CB: The truth is there’s no “right” answer to how schools should operate during a pandemic. One option that works for one family may not work for another family because of family dynamics, socioeconomic differences and the environment in which individual students best perform. This is an impossible task school district leaders are charged with, but I’ve been pleased with how Northfield educators, building leaders and administrators have handled this school year thus far. My experience with Greenvale Park Elementary staff has been great, and I anxiously wait as the weather turns cooler, annual illnesses increase and our lives, again, will inevitably change. I’ve also heard positive reports from friends and teachers who are involved in the hybrid model and Portage options this year. The district needs to continue its strong communication and all of us will have to, to the best of our ability, remain flexible through this trying time.

RC: I applaud the current approach taken by the Northfield school district in following state guidance as it works to navigate these difficult times. I firmly believe that the safety and well-being of our children and all school staff is constantly on the minds of our district leaders. The challenges of the current learning model are immense for families and educators, and I profoundly appreciate the hard work this has required of so many. I am also thankful that an online-only platform is available to families and staff. We must all remain vigilant in doing everything possible to keep our schools safe. This requires constant refinement of safety protocols and a relentless search for the best ways to provide a quality education regardless of our current model. Finally, we must remain flexible, as the learning model could be forced to change on short notice.

CGG: In this pandemic, we have to provide good devices and help all students access quality internet. To stop the spread of COVID-19, we must follow the guidelines of the Minnesota Health Department, wear masks, distance, and stay home when we are feeling sick. A hybrid model or distance learning model are important to suppress the virus.

KJ: We need to continue to follow state and federal guidelines. Keeping staff up to date with clear and concise information that will help them do their job of teaching. We need to make sure staff has all the necessary tools to keep themselves healthy as well. I would support moving forward slowly as we look toward moving to all in-person learning for our district. Continued communication with families, especially at the elementary level, is very important.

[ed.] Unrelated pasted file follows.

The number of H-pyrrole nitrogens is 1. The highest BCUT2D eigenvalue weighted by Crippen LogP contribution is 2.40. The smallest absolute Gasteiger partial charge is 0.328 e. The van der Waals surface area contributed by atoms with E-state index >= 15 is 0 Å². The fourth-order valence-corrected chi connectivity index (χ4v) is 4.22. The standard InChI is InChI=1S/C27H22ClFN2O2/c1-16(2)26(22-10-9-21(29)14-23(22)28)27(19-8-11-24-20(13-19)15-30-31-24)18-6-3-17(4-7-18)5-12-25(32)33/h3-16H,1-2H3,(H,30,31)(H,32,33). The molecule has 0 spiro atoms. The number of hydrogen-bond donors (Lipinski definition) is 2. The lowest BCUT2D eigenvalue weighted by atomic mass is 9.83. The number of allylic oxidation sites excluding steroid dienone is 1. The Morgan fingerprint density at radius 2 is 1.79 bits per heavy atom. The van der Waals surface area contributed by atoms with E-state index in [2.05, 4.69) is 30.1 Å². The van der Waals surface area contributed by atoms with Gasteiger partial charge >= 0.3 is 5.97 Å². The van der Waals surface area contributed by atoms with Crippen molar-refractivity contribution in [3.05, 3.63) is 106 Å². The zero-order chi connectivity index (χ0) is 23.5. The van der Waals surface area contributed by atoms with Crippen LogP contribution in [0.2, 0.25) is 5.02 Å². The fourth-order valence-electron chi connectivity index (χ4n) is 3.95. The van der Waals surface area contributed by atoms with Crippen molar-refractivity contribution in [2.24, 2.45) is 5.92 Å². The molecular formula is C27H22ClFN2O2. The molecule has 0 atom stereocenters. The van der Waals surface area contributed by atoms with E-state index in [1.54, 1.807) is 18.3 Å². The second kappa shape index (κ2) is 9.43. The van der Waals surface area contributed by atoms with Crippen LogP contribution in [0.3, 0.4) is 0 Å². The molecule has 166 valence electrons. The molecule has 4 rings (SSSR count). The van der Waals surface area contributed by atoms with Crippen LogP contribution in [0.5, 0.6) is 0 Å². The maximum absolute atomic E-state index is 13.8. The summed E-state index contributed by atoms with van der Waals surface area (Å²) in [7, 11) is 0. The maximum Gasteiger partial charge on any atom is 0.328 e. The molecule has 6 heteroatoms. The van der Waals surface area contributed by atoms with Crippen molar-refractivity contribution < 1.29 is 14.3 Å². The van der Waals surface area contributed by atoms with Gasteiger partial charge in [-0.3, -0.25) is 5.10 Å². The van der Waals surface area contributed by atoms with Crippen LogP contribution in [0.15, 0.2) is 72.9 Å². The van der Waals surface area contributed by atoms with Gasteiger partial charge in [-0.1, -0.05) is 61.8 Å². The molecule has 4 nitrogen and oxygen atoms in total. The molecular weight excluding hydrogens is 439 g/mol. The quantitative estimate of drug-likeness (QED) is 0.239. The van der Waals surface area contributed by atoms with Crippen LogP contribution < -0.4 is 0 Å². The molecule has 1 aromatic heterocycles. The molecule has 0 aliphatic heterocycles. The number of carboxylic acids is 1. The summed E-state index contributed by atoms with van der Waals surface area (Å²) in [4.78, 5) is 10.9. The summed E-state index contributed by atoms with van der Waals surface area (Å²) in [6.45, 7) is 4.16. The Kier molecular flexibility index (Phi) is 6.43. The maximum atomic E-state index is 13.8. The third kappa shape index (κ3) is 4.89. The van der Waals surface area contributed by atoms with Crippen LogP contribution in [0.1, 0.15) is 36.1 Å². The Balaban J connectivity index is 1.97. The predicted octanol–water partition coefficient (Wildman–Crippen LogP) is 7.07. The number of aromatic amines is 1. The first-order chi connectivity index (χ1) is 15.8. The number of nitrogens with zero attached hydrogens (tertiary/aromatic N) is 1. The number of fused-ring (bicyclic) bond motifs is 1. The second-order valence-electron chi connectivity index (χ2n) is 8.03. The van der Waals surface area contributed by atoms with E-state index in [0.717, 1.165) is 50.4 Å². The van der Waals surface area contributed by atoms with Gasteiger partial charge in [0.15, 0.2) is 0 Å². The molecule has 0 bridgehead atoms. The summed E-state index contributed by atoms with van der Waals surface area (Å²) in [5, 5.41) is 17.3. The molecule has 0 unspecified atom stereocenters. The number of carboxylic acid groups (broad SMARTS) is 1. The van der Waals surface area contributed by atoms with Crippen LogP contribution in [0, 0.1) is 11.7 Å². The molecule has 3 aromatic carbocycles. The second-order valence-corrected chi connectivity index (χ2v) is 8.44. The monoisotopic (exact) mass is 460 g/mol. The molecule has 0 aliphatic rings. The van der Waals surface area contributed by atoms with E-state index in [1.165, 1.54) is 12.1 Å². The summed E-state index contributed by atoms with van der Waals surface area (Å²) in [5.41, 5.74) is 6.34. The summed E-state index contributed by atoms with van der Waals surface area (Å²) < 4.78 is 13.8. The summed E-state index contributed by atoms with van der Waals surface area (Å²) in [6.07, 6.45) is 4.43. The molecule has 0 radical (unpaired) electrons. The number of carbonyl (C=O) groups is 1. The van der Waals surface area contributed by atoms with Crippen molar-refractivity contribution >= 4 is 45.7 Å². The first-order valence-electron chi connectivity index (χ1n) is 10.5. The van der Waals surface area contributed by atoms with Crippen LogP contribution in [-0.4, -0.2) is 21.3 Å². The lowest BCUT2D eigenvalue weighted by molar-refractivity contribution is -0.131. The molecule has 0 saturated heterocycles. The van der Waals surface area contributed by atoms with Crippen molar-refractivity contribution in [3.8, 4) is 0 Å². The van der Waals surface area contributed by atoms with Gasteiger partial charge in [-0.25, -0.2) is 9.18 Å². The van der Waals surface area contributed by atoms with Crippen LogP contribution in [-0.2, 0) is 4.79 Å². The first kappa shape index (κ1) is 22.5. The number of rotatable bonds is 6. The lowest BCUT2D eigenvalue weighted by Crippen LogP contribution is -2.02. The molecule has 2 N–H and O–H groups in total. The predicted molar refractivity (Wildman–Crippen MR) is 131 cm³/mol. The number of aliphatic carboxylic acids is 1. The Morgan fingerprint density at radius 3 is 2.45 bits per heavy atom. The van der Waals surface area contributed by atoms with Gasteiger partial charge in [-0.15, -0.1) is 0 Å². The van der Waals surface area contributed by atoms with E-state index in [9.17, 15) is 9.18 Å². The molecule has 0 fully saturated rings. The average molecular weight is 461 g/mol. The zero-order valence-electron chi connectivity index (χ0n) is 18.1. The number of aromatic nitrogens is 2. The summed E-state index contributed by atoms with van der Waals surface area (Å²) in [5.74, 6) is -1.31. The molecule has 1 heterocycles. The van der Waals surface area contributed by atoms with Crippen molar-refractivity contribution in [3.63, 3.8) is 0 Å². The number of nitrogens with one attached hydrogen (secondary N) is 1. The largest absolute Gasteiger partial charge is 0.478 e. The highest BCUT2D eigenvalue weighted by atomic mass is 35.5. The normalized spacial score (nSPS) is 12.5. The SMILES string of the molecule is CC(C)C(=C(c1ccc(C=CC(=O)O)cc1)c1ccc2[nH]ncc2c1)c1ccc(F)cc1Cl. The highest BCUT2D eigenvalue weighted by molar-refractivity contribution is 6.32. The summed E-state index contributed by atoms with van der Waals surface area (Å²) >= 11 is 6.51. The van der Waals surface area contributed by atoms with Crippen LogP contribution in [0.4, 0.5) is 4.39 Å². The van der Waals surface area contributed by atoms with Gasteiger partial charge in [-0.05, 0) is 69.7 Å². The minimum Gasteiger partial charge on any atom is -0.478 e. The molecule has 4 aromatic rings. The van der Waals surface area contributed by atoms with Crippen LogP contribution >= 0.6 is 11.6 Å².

EL: The district continues to be innovative in its approach to online learning and am certain those innovations will continue. The district will need to be watching very carefully for unmitigated community spread. I believe the district should continue to follow the Minnesota Department of Health Decision Tree for People in Schools, Youth and Child Care Programs. This will give us our best chance at ensuring some continued in-person learning throughout the year.

JM: The best solution is the one we are trying now: choice. For my children, going back to in-person class with their friends was the right choice. For my neighbor with serious heart issues and a propensity for infection, staying home and doing Portage was the right call. Northfield is among the most choice-friendly districts in the country, and we should stay that way.

NS: Exactly what the district leadership is doing right now. There are many moving parts for the district leadership to address all the concerns and problems, beginning with social distancing for all of the following: transportation, classrooms, cafeterias, choral and band programs and arts and the athletics to assure that sterilization of all classrooms, hallways, cafeterias, restrooms, swimming pools, locker rooms, common spaces and buses, are done in a proper manner and per Centers for Disease Control and Prevention and state guidelines To properly answer your question would take many paragraphs.

AG: Even in ordinary years relationships are important, but this year is extraordinary and requires redefining the meaning of a quality education to focus on relationships over academics. The following actions will combat the spread of COVID-19 and allow for quality education to take place: Follow scientific principles and expert advice in decision-making, communicate regularly and clearly with students, their families, staff, and the Northfield community, provide necessary resources to students to comply with health checks and allow for online learning, ensure that we have frequent hand washing, lots of hand sanitizer, adequate personal protective equipment (PPE), and regular mask wearing in all district buildings, provide open-air classroom space as possible and encourage social distancing generally, minimize the number of people students and staff who are in close contact with throughout the day, and sanitize school buildings frequently.

What is your take on proposals for a new Northfield High School?